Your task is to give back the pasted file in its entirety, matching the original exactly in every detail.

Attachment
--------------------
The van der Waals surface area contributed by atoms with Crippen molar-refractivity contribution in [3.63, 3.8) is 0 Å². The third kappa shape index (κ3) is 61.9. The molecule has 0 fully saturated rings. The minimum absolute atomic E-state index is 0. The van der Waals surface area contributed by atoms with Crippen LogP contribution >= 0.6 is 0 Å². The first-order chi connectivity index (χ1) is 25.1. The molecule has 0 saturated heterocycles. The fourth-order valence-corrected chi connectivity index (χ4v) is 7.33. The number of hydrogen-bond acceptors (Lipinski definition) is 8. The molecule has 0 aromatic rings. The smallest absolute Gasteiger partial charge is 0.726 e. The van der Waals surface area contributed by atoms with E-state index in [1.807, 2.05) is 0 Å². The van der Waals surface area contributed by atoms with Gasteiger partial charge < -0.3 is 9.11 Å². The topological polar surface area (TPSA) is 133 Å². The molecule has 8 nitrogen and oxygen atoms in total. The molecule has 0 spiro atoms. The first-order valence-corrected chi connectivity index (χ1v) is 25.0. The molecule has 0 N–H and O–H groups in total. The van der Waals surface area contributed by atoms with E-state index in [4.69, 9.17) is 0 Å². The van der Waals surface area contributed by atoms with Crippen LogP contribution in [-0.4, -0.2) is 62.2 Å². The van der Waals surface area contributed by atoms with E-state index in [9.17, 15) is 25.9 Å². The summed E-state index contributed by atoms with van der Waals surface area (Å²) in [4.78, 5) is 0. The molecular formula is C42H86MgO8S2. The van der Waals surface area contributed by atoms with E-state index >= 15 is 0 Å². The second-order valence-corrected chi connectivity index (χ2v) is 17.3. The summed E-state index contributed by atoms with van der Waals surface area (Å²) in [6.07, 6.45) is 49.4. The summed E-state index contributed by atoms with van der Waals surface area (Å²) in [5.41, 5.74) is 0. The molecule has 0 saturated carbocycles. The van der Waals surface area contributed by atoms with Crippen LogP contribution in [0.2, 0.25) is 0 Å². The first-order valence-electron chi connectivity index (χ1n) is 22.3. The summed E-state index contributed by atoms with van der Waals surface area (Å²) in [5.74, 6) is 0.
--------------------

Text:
The van der Waals surface area contributed by atoms with Crippen molar-refractivity contribution in [3.63, 3.8) is 0 Å². The third kappa shape index (κ3) is 61.9. The molecule has 0 fully saturated rings. The minimum absolute atomic E-state index is 0. The van der Waals surface area contributed by atoms with Crippen LogP contribution >= 0.6 is 0 Å². The first-order chi connectivity index (χ1) is 25.1. The molecule has 0 saturated heterocycles. The fourth-order valence-corrected chi connectivity index (χ4v) is 7.33. The number of hydrogen-bond acceptors (Lipinski definition) is 8. The molecule has 0 aromatic rings. The smallest absolute Gasteiger partial charge is 0.726 e. The van der Waals surface area contributed by atoms with E-state index in [1.807, 2.05) is 0 Å². The van der Waals surface area contributed by atoms with Gasteiger partial charge < -0.3 is 9.11 Å². The topological polar surface area (TPSA) is 133 Å². The molecule has 8 nitrogen and oxygen atoms in total. The molecule has 0 spiro atoms. The first-order valence-corrected chi connectivity index (χ1v) is 25.0. The molecule has 0 N–H and O–H groups in total. The van der Waals surface area contributed by atoms with E-state index in [4.69, 9.17) is 0 Å². The van der Waals surface area contributed by atoms with Crippen LogP contribution in [-0.4, -0.2) is 62.2 Å². The van der Waals surface area contributed by atoms with E-state index in [9.17, 15) is 25.9 Å². The summed E-state index contributed by atoms with van der Waals surface area (Å²) in [4.78, 5) is 0. The molecular formula is C42H86MgO8S2. The van der Waals surface area contributed by atoms with E-state index >= 15 is 0 Å². The second-order valence-corrected chi connectivity index (χ2v) is 17.3. The summed E-state index contributed by atoms with van der Waals surface area (Å²) in [6.07, 6.45) is 49.4. The summed E-state index contributed by atoms with van der Waals surface area (Å²) in [5.41, 5.74) is 0. The molecule has 0 saturated carbocycles. The van der Waals surface area contributed by atoms with Crippen LogP contribution in [0.2, 0.25) is 0 Å². The first-order valence-electron chi connectivity index (χ1n) is 22.3. The summed E-state index contributed by atoms with van der Waals surface area (Å²) in [5.74, 6) is 0.